So, you start calling some of those great candidates, remember they were great but not perfect, or at least not on paper. The first candidate has already taken another role, sorry. The second one sounds great, but oh wait after hearing about the role has decided they are no longer interested. The third candidate looked great on paper but didn’t interview well. The final candidate comes in for an interview, but in the meantime, they have other interviews and takes another role while you’re still thinking about doing reference checks. The

So, you don’t find anyone, so you go back out to the market. This time the response you get is nowhere near as good as the first time. The job advert is stale, and candidates are wondering why you didn’t get someone the first time.

This has just not only left you will an unfilled role it has hurt your employment brand.

The moral of the story is before you go out to find someone, whether through advertising, head-hunting or networks be ready to start interviewing. And whilst I am not saying that you should take the first candidate that seems suitable. I am saying the first candidate might be your best candidate, so be prepared to move.

There is never a perfect candidate and having an idea for a perfect candidate can actually close your mind to the best candidate.

The trouble with selection criteria

I have been in recruitment for nearly 13 years and have worked with hundreds if not thousands of people. And not once have I heard someone say to me, “oh I don’t have to fill in selection criteria, that’s a shame”.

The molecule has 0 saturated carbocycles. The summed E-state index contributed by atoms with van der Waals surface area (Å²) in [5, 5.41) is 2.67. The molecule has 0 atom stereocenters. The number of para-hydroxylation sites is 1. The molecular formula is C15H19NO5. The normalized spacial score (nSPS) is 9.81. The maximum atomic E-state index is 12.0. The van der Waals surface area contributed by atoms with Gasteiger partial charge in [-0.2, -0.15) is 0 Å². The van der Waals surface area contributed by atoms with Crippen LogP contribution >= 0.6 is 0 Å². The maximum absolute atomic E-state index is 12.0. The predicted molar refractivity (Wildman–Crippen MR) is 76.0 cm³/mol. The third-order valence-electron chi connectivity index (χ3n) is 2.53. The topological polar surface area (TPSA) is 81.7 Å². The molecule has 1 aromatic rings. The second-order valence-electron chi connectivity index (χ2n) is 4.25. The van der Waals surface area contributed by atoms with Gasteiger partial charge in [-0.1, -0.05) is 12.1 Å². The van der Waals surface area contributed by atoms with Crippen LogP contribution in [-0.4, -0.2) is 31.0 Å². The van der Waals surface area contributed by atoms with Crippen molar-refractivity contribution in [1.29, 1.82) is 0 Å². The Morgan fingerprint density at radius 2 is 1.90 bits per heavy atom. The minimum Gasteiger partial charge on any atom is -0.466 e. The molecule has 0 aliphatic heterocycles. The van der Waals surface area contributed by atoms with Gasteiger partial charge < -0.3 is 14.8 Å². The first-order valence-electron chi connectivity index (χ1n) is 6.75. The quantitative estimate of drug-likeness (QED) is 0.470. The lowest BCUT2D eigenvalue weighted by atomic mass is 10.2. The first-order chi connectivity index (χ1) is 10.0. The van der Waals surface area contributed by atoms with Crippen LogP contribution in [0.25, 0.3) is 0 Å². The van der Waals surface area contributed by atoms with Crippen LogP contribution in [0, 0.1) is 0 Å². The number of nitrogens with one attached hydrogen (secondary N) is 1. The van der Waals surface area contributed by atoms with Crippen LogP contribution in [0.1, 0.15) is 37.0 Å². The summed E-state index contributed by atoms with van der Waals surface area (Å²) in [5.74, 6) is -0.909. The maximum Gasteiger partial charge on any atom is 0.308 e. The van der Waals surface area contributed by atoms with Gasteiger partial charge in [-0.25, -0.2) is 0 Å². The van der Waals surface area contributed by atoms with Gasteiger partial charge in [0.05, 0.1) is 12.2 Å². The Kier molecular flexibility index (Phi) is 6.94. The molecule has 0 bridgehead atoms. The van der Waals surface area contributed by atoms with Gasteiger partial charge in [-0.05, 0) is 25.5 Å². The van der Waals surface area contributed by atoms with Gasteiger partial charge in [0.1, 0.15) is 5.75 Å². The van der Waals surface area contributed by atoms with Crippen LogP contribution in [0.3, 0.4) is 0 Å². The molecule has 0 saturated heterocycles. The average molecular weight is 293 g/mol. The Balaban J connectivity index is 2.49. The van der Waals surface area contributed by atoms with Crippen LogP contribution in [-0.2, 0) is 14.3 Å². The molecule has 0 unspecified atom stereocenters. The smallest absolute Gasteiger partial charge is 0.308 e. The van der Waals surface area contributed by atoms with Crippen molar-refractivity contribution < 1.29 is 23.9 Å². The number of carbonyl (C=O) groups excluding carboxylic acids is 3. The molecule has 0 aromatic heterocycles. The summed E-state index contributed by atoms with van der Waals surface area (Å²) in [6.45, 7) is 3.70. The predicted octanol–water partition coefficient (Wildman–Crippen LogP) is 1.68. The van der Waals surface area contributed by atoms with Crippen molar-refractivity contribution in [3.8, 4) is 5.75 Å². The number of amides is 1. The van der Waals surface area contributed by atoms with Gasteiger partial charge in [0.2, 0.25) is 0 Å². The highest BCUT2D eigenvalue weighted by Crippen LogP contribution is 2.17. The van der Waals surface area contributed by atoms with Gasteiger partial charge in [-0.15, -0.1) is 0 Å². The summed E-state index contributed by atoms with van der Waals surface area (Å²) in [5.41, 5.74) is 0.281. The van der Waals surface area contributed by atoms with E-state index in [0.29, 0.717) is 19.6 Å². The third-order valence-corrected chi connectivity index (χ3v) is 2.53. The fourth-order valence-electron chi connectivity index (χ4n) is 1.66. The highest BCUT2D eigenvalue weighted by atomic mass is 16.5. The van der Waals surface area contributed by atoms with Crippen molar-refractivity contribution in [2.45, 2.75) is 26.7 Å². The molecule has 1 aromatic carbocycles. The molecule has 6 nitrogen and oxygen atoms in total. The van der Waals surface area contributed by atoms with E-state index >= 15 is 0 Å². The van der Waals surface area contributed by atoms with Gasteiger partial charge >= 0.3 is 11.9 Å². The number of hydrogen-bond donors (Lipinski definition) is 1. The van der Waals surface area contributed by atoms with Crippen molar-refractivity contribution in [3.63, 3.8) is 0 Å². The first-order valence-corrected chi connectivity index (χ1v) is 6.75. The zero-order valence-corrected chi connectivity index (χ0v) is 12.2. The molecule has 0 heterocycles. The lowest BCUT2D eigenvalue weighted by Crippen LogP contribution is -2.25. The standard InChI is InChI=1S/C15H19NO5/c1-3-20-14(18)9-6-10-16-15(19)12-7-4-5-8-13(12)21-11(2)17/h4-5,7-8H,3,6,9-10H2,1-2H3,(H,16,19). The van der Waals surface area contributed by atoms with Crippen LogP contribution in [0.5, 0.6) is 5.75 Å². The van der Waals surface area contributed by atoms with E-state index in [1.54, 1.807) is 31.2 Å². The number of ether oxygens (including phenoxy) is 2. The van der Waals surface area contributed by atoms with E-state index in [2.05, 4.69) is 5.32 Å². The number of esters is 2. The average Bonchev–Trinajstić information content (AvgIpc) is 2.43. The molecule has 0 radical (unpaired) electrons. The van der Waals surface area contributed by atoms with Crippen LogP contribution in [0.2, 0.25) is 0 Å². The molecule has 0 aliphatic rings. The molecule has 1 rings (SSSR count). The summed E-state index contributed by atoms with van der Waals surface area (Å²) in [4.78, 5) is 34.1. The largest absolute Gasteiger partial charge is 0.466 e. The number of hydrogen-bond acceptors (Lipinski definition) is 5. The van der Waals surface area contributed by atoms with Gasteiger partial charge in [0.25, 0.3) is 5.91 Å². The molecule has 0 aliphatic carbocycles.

Government agencies are notorious for using selection criteria and what is even worse they have a method they expect every candidate to follow to fill them in. Because of this a whole cottage industry has sprung up to support people filling in selection criteria. Now doesn’t that defeat the purpose?

Selection criteria are supposed to be the great leveller but in reality all they do is put people off. You are certainly not going to encourage diverse candidates by expecting them to all produce carbon copy answers.

Selection criteria have become the great joke of the recruitment process, but the reality is that they are not only divisive they do anything but encourage individual ideas. Candidates find them anything from annoying to down right scary. They cause stress and anxiety to a process that is already stressful for most people.

When you set up your recruitment process did you actually go through it yourself to see what it was like? If you had to go through 3 pages of selection criteria with 300 words per answer would you bother?

And what are you hoping to achieve by having those selection criteria? For most people it is to cut down the number of applications they have to review. Well I can tell you it works. But what it doesn’t do is find you the best candidates. It also doesn’t help you to find diverse candidates.

What selection criteria really do is make your application process more difficult. They put people off applying, especially candidates that are already time poor. They help to impart bias, as they encourage you to look at every candidate the same, looking for the same words and exactly the same experiences. And they encourage applicants to seek help to “fulfill” the process.

So if you have selection criteria as part of your recruitment process, have you looked at how they affect your process? What they are trying to achieve and do they really improve your candidate experience?